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whats covered under a general Home Inspection

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So let me ask.

What is normally covered under a home inspection?

i'm not talking about well, spetic, water bacteria or radon stuff.

But basically i'm asking, when soembody calls you and says hey i need a home inspection. What do you cover and what is not covered?

If i'm in the wrong forum chat for this I apologize. I'm not quite sure where this question should go.

Thanks gusy,


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About 33 states require licensing to perform home inspections. The laws in those states delineate what must be inspected, described, operated, and documented. Additionally there are roughly three major national home inspector associations that publish and require their members to follow their SoP or Standards Of Practice. (ASHI, NAHI, & InterNACHI) California follows CREIA, a state wide orgnaization.

All of those individual governing bodies have an SoP, Standards of Practice. All are basically the same with a few minor additions or subtractions. Some require inspecting appliances, some require some very specific items be documented, etc. Licensing laws can limit what areas can be reported by a home inspector (WDI/WDO, Mold, etc).

In states without licensing and for inspectors who do not belong to an association, what they inspect is up to them and how much they can convince clients it is sufficient. Most inspectors say they follow the ASHI Standards of Practice even when they do not belong to the organization. ASHI SoPs are the defacto standard. Here is a link to a link so you can review the current ASHI SoPs. http://www.homeinspector.org/standards/

Google North Carolina Home Inspector Checklist. You will notice that NC requires inspecting kitchen appliances, a summary section in the report, and a very specific statement be included in the manatory Summary section. ASHI requires a tad more regarding fireplaces and solid fuel burning appliances but nothing about kitchen appliances or how the report must be written. So in NC, an inspector could follow the ASHI SoP but not meet the state SOP. If the same inspector followed the state SoP strictly, he would not meet the ASHI SOP completely. Therefore a NC inspector who is a member of ASHI would need to expand his inspection and reporting to meet both standards.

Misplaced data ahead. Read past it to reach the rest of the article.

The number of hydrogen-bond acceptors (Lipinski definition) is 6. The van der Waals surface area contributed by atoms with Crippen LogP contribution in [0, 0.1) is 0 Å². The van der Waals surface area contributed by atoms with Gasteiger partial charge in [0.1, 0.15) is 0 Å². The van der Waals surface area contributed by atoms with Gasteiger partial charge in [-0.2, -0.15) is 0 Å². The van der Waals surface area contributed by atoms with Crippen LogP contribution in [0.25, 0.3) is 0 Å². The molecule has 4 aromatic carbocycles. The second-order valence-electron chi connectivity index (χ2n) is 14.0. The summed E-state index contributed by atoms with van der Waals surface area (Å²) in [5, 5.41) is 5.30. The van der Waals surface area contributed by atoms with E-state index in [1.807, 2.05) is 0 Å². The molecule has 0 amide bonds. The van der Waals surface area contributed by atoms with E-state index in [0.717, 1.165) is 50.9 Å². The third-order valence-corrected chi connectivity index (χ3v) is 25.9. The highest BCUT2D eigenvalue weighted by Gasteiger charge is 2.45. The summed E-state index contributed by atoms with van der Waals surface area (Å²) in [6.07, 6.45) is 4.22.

There is debate on how and what constitues "Inspecting" building components and systems. Most SoPs state an inspection is a Visual inspection. But most inspectors use a variety of tools to confirm operation or specific conditions. (ie: Outlet tester, Moisture Meter, Thermometer, etc.)

What constitutes a "visual inspection" of an air conditioning system? Is looking at the system suffiicent? Must the inspector change the thermonstat setting and hearing air moving throught the duct work? Is performing a temperture drop test across the coils necessary? Do you run the A/C in the winter and the furnace in the summer or do you disclaim these systems in the report?

What about the bonus room over the garage that never seems to get cold enough? Is the AC still functioning or is deficient? Or is the ductwork, system capacity, or insulation deficient? Does the air conditioning SYSTEM include the ductwork and thermostat or is it only the coil, condensor and associated refrigerant lines? Ductwork and the thermostat are listed specifically as items to inspect so an argument could be made they are seperate items. Therefore the bonus room that is never cool enough due to undersized ducts has a funtioning air conditioner but defective ductwork. Or do you report the air conditioning system as defective? Sizing a system and ductwork are beyond the scope of a home inspection. Fuzzy.

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